I recently posted my latest piece on the historicity of the Exodus accounts in the Bible, this time concerning the historical problems of the mentions of camels in the Old Testament. Catholic blogger and apologist Dave Armstrong has attempted to refute my claims with a post of his own, to which a couple of commenters on his piece have stated their approval. As Jim Dailey hilariously claimed:
I guess JPs camel argument won’t hold water.
Excellent riposte with the atheist citing JP as some sort of “expert” based on JPs culling of snippets about camels obviously written by crackpots.
And no, atheists will never tire of double standards. Remember, atheism is the idea that there are no real “standards”, only man-made ideas about standards descended from single-cell organisms through the twin magical forces of time and random chaos.
Well done. Masterful analysis.
Except it very much isn’t, and I really wish that commenters like this and Dave Armstrong himself were a little more honest and a little more skeptical or robust with their sources.
Armstong’s piece is rifer with personal attacks and rhetorical flourishes that don’t really cut the mustard. One example amongst many (e.g. Geoff Benson takes a hit!) is:
It looks like he ignored a ton of evidence to the contrary. I guess that’s the “joy” he refers to: ignoring and making out that a bunch of sources don’t even exist. That doesn’t sound like true “joy” to me; it sounds like either 1) stupefied ignorance or 2) deliberate intellectual dishonesty. In charity to Jonathan, I will assume that the first scenario is true in his case. He doesn’t strike me as a deliberate liar. But woeful ignorance about biblical matters and biblical scholarship among atheists (especially the many who were former fundamentalists and who think that small sub-community is the sum and height of Christian scholarship) is both endemic and relentlessly pathetic and uninformed / misinformed.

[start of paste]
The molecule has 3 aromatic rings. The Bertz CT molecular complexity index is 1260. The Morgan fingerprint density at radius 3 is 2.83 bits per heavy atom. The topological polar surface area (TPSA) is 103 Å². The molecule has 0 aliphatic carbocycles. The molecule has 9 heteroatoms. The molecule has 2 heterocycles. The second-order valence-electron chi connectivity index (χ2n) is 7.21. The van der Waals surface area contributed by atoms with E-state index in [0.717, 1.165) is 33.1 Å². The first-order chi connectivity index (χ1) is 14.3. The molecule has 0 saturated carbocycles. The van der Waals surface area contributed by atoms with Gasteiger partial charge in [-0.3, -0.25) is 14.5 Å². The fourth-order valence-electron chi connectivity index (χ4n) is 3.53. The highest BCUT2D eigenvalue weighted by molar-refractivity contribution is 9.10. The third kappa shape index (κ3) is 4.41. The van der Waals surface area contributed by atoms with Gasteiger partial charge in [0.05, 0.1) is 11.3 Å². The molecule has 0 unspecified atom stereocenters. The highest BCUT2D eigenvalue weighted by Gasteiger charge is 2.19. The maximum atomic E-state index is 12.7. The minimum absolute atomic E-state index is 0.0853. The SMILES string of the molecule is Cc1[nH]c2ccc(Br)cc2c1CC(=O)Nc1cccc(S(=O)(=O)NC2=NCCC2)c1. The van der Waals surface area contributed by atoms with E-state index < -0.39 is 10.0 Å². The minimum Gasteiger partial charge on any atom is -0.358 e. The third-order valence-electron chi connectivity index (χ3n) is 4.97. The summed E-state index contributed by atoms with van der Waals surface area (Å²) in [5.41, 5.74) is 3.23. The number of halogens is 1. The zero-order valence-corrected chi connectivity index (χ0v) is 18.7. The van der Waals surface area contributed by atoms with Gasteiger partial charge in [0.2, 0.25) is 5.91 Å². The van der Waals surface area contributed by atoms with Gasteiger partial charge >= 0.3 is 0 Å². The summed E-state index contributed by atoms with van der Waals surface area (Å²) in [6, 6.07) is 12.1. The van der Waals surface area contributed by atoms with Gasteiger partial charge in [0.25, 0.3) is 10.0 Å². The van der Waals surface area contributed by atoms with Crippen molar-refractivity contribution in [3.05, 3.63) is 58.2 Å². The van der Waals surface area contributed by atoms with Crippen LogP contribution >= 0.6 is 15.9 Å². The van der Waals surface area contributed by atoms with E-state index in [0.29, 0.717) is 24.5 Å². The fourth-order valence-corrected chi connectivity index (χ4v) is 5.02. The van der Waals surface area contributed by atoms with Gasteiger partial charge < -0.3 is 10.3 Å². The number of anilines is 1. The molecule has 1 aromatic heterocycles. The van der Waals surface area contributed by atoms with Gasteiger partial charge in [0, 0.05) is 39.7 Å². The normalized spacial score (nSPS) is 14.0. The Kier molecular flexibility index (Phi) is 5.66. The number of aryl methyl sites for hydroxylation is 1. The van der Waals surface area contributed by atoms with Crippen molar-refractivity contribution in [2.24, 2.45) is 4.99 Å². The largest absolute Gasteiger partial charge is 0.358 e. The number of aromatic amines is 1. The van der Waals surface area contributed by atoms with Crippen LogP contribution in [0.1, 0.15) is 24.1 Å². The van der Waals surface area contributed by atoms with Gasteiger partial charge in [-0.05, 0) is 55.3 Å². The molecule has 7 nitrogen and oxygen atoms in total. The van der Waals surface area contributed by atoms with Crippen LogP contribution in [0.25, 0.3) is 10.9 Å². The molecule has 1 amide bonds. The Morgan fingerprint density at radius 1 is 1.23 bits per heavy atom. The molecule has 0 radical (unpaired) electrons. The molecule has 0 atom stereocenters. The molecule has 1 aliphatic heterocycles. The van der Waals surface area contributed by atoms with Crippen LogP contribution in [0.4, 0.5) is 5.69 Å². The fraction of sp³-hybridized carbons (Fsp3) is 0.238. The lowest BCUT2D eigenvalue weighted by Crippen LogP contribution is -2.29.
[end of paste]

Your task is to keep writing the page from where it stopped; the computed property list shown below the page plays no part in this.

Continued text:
As but one example of this rank ignorance, Pearce mentions Rebecca Bradley, who wrote the chapter,
I think he might need to grow up a bit here and just be a little more careful with his own analysis before splurging these and other variously derogatory claims about me on his pieces. Fair enough if his piece actually did what he claimed it does, but it very much, woefully, does not.
So, what were my claims? Well, from a number of, you know, actual experts, they were that camels did not exist in the places and at the times that the Old Testament Exodus accounts (and others) that referenced camel usage purportedly took place. The claims are anachronistic, and thus we have evidence of the historical frailty of the Exodus (and Old Testament) claims. Together with the whole host of other issues that I also detail, we have good reason to doubt the Exodus account (and the wider context within which it sits).
These claims were from the Tel Aviv Institute of Archaeology’s Dr. Erez Ben-Yosef and Dr. Lidar Sapir-Hen, archaeologists Israel Finkelstein and Neil Asher Silberman, and archaeologist Rebecca Bradley. They are not confined to these experts. Indeed, these claims and others I will bring in (Bradley excepted) are not enemies of the belief system (given that Bradley is, like me, a skeptic). On the other hand, as we shall see, the sources that Armstrong brings into play are overtly pro-Christian, pretty much about as much as one can be, so confirmation bias will be at play not only with Armstrong himself, but with the sources he is employing.